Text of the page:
The stagehands are getting a piece of the rent that would accrue to the owners of the shows if they had cheaper stagehands.

Yes, like I said. And that rent is paid by Broadway ticket purchasers who want to see THE show, not a show.

Let me summarize: free trade ain't free and cheap labor ain't cheap. There are a lot of political and monetary reasons why this is so but that's not the sort of thing economists can or will consider in their neoclassical models.

Bob Wallace said...

I've always been mystified by those Aspie nerd/geeks, who have no practical experience in life, who babble about the horrors of an increase in the minimum-wage, and miss everything else. Such what I call Cosmodemonic Transnational Megacorporations, who underpay people because they can shove their costs onto the taxpayer. They privatize the benefits and socialize the costs. It's one reason out of many why I cannot take "professional" economists seriously.

Anonymous said...

Yes, like I said. And that rent is paid by Broadway ticket purchasers who want to see THE show, not a show.

Right, but the cost isn't borne by the Broadway ticket purchases in the sense that replacing the union with cheaper scabs would result in the producers of the show pocketing the extra money.

alexis said...

The libertarians I've encountered are oblivious to the intersection of culture and economy. The dignity that labor can bring to a man and his family is the most underdiscussed part of the wage debate. The churn, the creative destruction, the "change", it doesn't matter if libs or libertarians are spinning it- they just don't see the destructive forces of unemployment, migrant/illegal labor,or a welfare mentality. It's all around them, but they can't see it. They haven't noticed that you go for three generations outside of meaningful employment, you get ghetto. You can't quantify the costs of "culture", but you can quantify its handiwork. Does anybody really think that a black man working in an auto plant in 1960 was worse off than he is now putting chicken in a bucket, or hustling?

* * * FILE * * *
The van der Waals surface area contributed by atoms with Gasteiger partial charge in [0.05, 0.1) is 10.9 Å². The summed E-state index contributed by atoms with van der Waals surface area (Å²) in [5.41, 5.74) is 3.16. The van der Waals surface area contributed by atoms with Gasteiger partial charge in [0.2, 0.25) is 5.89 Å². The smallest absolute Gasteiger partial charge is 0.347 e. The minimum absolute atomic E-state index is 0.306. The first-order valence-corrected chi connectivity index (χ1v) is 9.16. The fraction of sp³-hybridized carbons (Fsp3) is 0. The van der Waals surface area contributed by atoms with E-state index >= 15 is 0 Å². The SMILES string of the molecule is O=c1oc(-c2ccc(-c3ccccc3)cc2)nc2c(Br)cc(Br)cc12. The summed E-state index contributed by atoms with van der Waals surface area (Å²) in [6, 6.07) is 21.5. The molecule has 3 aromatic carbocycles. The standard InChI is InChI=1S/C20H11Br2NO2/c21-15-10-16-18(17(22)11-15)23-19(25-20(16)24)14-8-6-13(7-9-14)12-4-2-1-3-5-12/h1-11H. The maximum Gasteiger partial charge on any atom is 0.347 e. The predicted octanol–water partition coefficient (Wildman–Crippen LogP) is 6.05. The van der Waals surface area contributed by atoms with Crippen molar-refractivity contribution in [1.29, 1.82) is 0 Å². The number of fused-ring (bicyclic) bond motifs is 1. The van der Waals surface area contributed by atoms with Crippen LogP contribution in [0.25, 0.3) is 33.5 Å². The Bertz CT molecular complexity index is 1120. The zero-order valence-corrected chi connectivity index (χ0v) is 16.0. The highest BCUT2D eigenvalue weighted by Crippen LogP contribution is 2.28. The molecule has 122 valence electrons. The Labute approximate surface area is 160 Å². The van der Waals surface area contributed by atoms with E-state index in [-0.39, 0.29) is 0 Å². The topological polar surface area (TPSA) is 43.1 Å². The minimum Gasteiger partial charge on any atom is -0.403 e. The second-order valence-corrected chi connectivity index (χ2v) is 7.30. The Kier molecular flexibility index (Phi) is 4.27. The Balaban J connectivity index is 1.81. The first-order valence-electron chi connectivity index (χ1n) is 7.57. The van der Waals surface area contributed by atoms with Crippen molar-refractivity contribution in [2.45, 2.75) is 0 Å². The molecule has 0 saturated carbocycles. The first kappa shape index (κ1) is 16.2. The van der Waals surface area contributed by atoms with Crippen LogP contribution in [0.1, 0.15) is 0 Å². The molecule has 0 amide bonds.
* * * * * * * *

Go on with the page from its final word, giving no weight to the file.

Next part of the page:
Anonymous said...

From a societal perspective, the idea that anybody was going to raise children on the wages of a McDonald's cashier never occurred to anybody until now. The reason it's on the radar now is because adult mestizo immigrants and black Americans are the exclusive holders of these jobs in most places, and we have no idea what to do with these folks. They are in no way comparable to a doctor that some technological deus ex machina makes obsolete. He's high-g, and will retool for something else.

But whether or not a certain job provides enough to raise a family depends entirely on the cost of raising families and the supply of labor for the job. It has nothing to do with what society thinks. That goes for medicine or any other job that a high-g man might retool for. If the cost of obtaining a wife and raising a family and the supply of labor for a certain job is increased, then it will be harder to have a family with that job, whether it's a high-g job or not. If there were a seriously sexist religion imposed on society and the social status of women were significantly lowered, then the cost of obtaining a wife and raising a family would plummet compared to what it is now. If the supply of labor were severely restricted, then the returns to labor would be higher for all jobs, high-g or not, and families would be more affordable accross the board.

Many food service industry workers have higher fertility than many people in other fields as a result of their lower costs for raising a family. They can raise a family with food service wages. The reason this issue is on the radar may be due to the fact that the employees are majority black and immigrant, but it's not due to them not being able to afford a family. They can afford families, moreso than many men with more prestigious, more highly compensated jobs.

Anonymous said...

These jobs were never meant for people trying to raise families; they were for teenagers, housewives earning grocery money and semi-retired seniors.